'Flash blinding' pilots becoming growing, dangerous trend
A dangerous trend is emerging in the air. Pilots are seeing a big increase in the number of times someone has "flash blinded" them in mid-air with lasers.
The lasers light up a cockpit, bounces off the gauges, disorients pilots and can even temporarily blind him.
It happened to pilot Chris Lovejoy one night as he was trying to help troopers on the ground who were involved in a high speed chase.
"Did we get shot at? I've been in combat in Iraq and the first couple of seconds you're going, 'What is going on?'" Lovejoy says.
Last year alone in Maryland, pilots were "flash blinded" by lasers 63 times. Someone even did it to ABC7’s own NewsChopper 7 pilot in 2009 as he was flying in Silver Spring.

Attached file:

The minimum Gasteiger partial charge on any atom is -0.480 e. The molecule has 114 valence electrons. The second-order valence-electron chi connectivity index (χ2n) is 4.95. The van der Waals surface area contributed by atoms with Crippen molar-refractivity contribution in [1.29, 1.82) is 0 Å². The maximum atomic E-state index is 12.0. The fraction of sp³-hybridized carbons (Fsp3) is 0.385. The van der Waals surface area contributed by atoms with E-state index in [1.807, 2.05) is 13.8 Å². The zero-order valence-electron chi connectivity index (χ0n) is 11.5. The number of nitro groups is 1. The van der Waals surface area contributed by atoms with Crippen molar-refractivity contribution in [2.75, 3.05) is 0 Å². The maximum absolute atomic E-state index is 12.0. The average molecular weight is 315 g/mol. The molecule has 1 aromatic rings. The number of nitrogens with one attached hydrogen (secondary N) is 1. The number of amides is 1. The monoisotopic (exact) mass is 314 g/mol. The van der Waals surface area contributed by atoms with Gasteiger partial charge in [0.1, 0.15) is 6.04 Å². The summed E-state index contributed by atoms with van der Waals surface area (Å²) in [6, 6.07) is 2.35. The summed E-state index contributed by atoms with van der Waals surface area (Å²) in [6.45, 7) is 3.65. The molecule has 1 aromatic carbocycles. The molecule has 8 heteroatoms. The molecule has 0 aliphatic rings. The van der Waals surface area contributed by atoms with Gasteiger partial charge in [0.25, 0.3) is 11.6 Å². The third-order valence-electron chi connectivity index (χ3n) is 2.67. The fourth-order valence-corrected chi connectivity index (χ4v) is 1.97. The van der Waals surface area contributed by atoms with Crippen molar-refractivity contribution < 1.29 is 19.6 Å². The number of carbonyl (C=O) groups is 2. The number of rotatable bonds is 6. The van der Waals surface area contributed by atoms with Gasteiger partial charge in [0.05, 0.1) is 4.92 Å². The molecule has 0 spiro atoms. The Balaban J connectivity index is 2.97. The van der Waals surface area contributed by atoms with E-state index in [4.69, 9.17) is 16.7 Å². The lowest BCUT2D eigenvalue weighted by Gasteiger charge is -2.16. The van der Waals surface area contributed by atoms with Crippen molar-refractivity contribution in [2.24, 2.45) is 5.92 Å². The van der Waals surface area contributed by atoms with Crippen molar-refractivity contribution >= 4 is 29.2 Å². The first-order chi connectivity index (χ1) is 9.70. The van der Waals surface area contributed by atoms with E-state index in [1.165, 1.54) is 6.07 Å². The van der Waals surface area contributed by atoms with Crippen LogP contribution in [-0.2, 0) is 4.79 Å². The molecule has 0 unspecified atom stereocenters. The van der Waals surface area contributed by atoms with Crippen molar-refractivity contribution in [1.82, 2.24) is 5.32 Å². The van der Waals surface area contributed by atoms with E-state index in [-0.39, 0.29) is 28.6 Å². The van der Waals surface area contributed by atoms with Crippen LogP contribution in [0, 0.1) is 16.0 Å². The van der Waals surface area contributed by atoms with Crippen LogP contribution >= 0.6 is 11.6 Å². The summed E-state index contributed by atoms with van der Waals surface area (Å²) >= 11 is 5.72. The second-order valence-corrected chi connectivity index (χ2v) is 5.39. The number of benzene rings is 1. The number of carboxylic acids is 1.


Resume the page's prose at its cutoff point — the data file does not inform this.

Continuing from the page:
Most of the time, the suspects strike police or Medevac pilots.
Maryland State Delegate Sam Arora of Montgomery County noticed the dangerous trend and introduced a bill to stiffen the penalties on anyone convicted of "flash-blinding" pilots. The maximum penalty would be three years in jail and a $2,500 fine.
The hope is that a much stiffer penalty would deter people from using lasers against pilots.
“Right now, you can be charged with a $500 fine and that's just not serious enough when we're talking about matters of life and death,” Arora says.
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